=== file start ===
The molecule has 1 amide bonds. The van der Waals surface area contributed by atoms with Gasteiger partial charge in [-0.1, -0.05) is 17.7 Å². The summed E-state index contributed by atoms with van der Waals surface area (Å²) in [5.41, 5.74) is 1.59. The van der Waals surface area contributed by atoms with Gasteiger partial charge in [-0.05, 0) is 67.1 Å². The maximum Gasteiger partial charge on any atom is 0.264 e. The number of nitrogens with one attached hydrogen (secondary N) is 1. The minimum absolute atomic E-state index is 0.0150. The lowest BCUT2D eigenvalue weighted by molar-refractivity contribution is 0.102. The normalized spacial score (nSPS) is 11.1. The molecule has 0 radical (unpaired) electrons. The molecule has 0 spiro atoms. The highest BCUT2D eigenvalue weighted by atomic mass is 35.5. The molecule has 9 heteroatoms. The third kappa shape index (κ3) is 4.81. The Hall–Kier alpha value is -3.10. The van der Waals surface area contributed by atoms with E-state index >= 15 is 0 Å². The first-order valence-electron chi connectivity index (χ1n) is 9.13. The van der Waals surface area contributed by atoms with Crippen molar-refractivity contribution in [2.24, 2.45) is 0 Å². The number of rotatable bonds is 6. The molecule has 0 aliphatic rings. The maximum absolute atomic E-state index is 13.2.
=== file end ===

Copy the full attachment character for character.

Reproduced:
The molecule has 1 amide bonds. The van der Waals surface area contributed by atoms with Gasteiger partial charge in [-0.1, -0.05) is 17.7 Å². The summed E-state index contributed by atoms with van der Waals surface area (Å²) in [5.41, 5.74) is 1.59. The van der Waals surface area contributed by atoms with Gasteiger partial charge in [-0.05, 0) is 67.1 Å². The maximum Gasteiger partial charge on any atom is 0.264 e. The number of nitrogens with one attached hydrogen (secondary N) is 1. The minimum absolute atomic E-state index is 0.0150. The lowest BCUT2D eigenvalue weighted by molar-refractivity contribution is 0.102. The normalized spacial score (nSPS) is 11.1. The molecule has 0 radical (unpaired) electrons. The molecule has 0 spiro atoms. The highest BCUT2D eigenvalue weighted by atomic mass is 35.5. The molecule has 9 heteroatoms. The third kappa shape index (κ3) is 4.81. The Hall–Kier alpha value is -3.10. The van der Waals surface area contributed by atoms with E-state index >= 15 is 0 Å². The first-order valence-electron chi connectivity index (χ1n) is 9.13. The van der Waals surface area contributed by atoms with Crippen molar-refractivity contribution in [2.24, 2.45) is 0 Å². The number of rotatable bonds is 6. The molecule has 0 aliphatic rings. The maximum absolute atomic E-state index is 13.2.